Tuesday, April 14, 2009
By Emmanuel K. Dogbevi
Ghana’s Communications Minister has given hints of the possibility of government enacting legislation to stop the dumping of e-waste into Ghana, in a telephone interview with ghanabusinessnews.com Tuesday April 14, 2009.
Mr. Haruna Iddrisu said, “we have taken a serious view of the situation and we are considering the passing of anti-dumping legislation, particularly of used computers.”
According to the minister, most of the computers that arrive in the country have no use. He however, said he has no idea of the amount of e-waste that comes into the country’s waste stream.
Mr. Haruna Iddrisu, also told ghanabusinessnews.com that the Communications Ministry is in discussions with the Ministry of Finance “to impose prohibitive tariffs on the importation of used computers into the country.”
The fact that Ghana is a major dumping ground for e-waste from the US, Europe and other countries is undisputed, as evidence at the Agbogbloshie scrap yard and the number of used computer shops around the country have shown. The contents of some containers arriving at the Tema harbour have also revealed increasing amounts of e-waste entering the country, but steps towards stemming the ominous tide are slow.
Since April 2008, when the country’s Environmental Protection Agency (EPA) announced the formation of a committee to deal with the situation nothing concrete has happened.
Much of what has happened, have been paper work and tough talk by public officials who appear not to be fully aware of the specific extent of the dumping and its measured effects on the country’s environment and human health.
Indeed, much of what has been done in concrete terms in direct relations to the dumping of e-waste into Ghana, have been done by foreign countries.
The European media also, unlike the Ghanaian media has given the situation serious coverage and broadcast.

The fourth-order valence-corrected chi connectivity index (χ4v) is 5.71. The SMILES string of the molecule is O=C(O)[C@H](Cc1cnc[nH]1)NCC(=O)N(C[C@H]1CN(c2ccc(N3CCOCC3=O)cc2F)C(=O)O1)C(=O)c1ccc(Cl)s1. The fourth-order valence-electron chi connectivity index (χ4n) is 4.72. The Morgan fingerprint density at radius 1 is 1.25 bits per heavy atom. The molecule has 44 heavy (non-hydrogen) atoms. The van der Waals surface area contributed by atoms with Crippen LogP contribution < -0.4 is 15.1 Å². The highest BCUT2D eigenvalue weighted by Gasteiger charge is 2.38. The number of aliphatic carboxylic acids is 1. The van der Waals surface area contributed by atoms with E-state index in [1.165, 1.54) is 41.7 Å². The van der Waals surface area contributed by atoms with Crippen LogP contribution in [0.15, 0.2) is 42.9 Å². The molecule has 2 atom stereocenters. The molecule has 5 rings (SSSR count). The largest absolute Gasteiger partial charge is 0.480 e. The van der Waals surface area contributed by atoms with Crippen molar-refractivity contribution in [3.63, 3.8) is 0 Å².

For instance, the British government is investigating alleged dumping of e-waste into Ghana following media reports and pressure from international and British NGOs and some of its citizens. In February 2009, a 46-year-old South Sussex man was arrested on suspicion of exporting e-waste, the destination country was however, not mentioned. He is due to appear in court in May 2009.
Following that a container full of broken electronics equipment destined to Ghana was arrested at the port of Amsterdam, and a few days later eight men were arrested in connection with dumping e-waste in Ghana. Five of the men arrested are Ghanaians and the other three are citizens of Turkey - these men are currently due for trial.
Moreover, in Ghana one cannot find specific data on how much of the developed world’s e-waste comes into the country, because records are simply not kept.
But available data shows that as much as 75% of the 8.7 million tons of e-waste generated in the European Union cannot be accounted for, despite stringent regulations for recycling e-waste. In the US the figure is said to be about 80% or more because the amount of e-waste which is reported for recovery includes some of the e-waste exported to developing countries, according to Greenpeace, the international environmental group.
Ghana’s case requires urgent attention, because should the side effects of the cocktail of toxic chemicals in e-waste hit the country, it would be disastrous, considering the fact that the country has no capacity either scientifically or medically to deal with the problem.